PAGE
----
When the next week started I found myself putting off writing. I had many rough drafts about lots of topics that I could easily jump into and finish so it wasn’t writers block that slowed my progress. I simply wasn’t getting anything out of my writing and I didn’t feel like anyone reading it would get anything out of it either. This was a problem.
Where I’m At Now
One of the reasons I wrote this article was to get back to what I love about writing. I wanted to write something truthful and meaningful to what was going in my life. I also wanted to gather my thoughts about how I feel moving forward.
For now I’m going to scale back to only one article per week. I’d like to spend more time living my life and working on other projects and take the time to fully process articles instead of pushing them out daily.
About The Money
As far as money is concerned, I’d prefer not to make that my driving force. Everything I’ve loved doing in life has never been motivated by monetary gain. Even when I decided to learn code, finding a high paying job was not my ultimate goal. I simply wanted to learn code. It felt impossible and I wanted to see if I could do it. It turned out that I was really good at it and I loved doing it. I didn’t need the promise of money to drive me.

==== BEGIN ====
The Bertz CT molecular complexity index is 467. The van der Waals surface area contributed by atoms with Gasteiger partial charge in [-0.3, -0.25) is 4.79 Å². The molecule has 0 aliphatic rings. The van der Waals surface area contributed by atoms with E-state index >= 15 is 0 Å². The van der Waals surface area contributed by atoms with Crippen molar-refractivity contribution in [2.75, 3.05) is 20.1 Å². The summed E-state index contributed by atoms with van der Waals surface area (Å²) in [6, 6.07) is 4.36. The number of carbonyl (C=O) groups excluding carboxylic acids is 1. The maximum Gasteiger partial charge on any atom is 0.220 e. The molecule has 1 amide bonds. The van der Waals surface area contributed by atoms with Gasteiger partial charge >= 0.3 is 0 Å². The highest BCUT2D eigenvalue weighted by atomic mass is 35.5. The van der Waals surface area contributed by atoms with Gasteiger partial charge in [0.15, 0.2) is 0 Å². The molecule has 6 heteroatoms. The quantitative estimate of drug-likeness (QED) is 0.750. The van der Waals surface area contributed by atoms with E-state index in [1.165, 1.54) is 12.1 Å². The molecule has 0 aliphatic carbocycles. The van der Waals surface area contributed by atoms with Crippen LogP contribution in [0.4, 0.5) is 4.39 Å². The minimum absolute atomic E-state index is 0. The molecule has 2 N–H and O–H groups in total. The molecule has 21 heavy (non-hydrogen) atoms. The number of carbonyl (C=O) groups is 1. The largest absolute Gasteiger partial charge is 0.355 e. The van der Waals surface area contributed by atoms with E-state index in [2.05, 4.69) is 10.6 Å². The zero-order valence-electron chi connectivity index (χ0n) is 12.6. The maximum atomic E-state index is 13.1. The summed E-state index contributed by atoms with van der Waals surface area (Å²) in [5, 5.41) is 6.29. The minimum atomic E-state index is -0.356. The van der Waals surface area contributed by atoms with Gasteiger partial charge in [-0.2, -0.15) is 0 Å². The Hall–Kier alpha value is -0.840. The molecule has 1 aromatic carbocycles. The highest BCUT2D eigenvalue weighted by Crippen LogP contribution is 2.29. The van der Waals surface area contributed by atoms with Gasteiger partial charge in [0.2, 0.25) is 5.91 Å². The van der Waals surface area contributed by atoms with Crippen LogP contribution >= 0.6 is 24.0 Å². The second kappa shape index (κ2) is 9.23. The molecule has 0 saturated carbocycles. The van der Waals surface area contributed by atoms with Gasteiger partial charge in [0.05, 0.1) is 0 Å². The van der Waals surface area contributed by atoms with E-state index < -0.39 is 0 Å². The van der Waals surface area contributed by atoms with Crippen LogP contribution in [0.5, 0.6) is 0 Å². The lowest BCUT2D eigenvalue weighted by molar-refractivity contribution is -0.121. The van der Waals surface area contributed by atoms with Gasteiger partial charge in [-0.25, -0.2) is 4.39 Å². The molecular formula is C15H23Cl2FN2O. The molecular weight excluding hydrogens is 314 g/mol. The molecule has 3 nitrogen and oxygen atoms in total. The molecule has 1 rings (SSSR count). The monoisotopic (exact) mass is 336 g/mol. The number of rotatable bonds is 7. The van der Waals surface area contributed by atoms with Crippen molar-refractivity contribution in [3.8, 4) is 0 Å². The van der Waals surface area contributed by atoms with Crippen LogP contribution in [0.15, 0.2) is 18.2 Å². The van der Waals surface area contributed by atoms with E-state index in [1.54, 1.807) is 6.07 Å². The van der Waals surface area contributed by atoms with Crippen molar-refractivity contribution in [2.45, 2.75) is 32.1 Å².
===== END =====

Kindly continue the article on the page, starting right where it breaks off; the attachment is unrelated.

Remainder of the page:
It seems naive and dis-honest to say that money doesn’t matter as long as you’re doing what you love. But when money gets in the way of being good at what you do, you’re not moving forward anyways. Success can be calculated in many other ways besides how much money you make or how much stuff you have. I truly believe this and I hope that anyone reading this can relate to what I’m talking about.
Everyone’s experience in writing is different. I’m sure there are some very talented writers who find amazing things to write about every day without losing anything in the process. I’m just not one of those writers. And that’s fine with me. I’m also a coder and a musician. I feel like I can spend equal time with all my talents so that none of them suffer.
Thanks so much for reading! If anyone has any questions or comments about writing, code, music, or my philosophy of “doing what you love because you love doing it.” please leave a comment or contact me directly at email@example.com